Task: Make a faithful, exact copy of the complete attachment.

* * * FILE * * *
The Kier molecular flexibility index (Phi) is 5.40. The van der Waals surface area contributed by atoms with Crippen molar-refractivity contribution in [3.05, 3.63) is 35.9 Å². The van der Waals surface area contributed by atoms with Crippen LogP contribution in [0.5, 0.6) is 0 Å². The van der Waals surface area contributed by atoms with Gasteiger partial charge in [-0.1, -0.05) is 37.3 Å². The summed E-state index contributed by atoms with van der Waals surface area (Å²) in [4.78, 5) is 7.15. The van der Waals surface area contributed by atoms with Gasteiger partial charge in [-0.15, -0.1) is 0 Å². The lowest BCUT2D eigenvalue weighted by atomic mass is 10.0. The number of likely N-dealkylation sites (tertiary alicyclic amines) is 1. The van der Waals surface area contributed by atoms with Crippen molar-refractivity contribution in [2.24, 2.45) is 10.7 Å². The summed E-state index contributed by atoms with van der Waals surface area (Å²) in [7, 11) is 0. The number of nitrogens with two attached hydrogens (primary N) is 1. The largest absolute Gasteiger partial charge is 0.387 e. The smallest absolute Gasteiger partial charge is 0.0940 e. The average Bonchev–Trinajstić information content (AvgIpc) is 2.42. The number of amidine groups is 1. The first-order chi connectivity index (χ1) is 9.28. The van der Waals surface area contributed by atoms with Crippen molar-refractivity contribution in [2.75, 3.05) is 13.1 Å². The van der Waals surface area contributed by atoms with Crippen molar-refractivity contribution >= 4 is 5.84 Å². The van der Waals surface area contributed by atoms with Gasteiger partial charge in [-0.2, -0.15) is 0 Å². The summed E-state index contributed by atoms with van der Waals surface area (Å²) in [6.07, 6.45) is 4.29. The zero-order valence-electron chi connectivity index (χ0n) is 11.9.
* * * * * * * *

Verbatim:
The Kier molecular flexibility index (Phi) is 5.40. The van der Waals surface area contributed by atoms with Crippen molar-refractivity contribution in [3.05, 3.63) is 35.9 Å². The van der Waals surface area contributed by atoms with Crippen LogP contribution in [0.5, 0.6) is 0 Å². The van der Waals surface area contributed by atoms with Gasteiger partial charge in [-0.1, -0.05) is 37.3 Å². The summed E-state index contributed by atoms with van der Waals surface area (Å²) in [4.78, 5) is 7.15. The van der Waals surface area contributed by atoms with Gasteiger partial charge in [-0.15, -0.1) is 0 Å². The lowest BCUT2D eigenvalue weighted by atomic mass is 10.0. The number of likely N-dealkylation sites (tertiary alicyclic amines) is 1. The van der Waals surface area contributed by atoms with Crippen molar-refractivity contribution in [2.24, 2.45) is 10.7 Å². The summed E-state index contributed by atoms with van der Waals surface area (Å²) in [7, 11) is 0. The number of nitrogens with two attached hydrogens (primary N) is 1. The largest absolute Gasteiger partial charge is 0.387 e. The smallest absolute Gasteiger partial charge is 0.0940 e. The average Bonchev–Trinajstić information content (AvgIpc) is 2.42. The number of amidine groups is 1. The first-order chi connectivity index (χ1) is 9.28. The van der Waals surface area contributed by atoms with Crippen molar-refractivity contribution in [2.75, 3.05) is 13.1 Å². The van der Waals surface area contributed by atoms with Crippen molar-refractivity contribution >= 4 is 5.84 Å². The van der Waals surface area contributed by atoms with Gasteiger partial charge in [-0.2, -0.15) is 0 Å². The summed E-state index contributed by atoms with van der Waals surface area (Å²) in [6.07, 6.45) is 4.29. The zero-order valence-electron chi connectivity index (χ0n) is 11.9.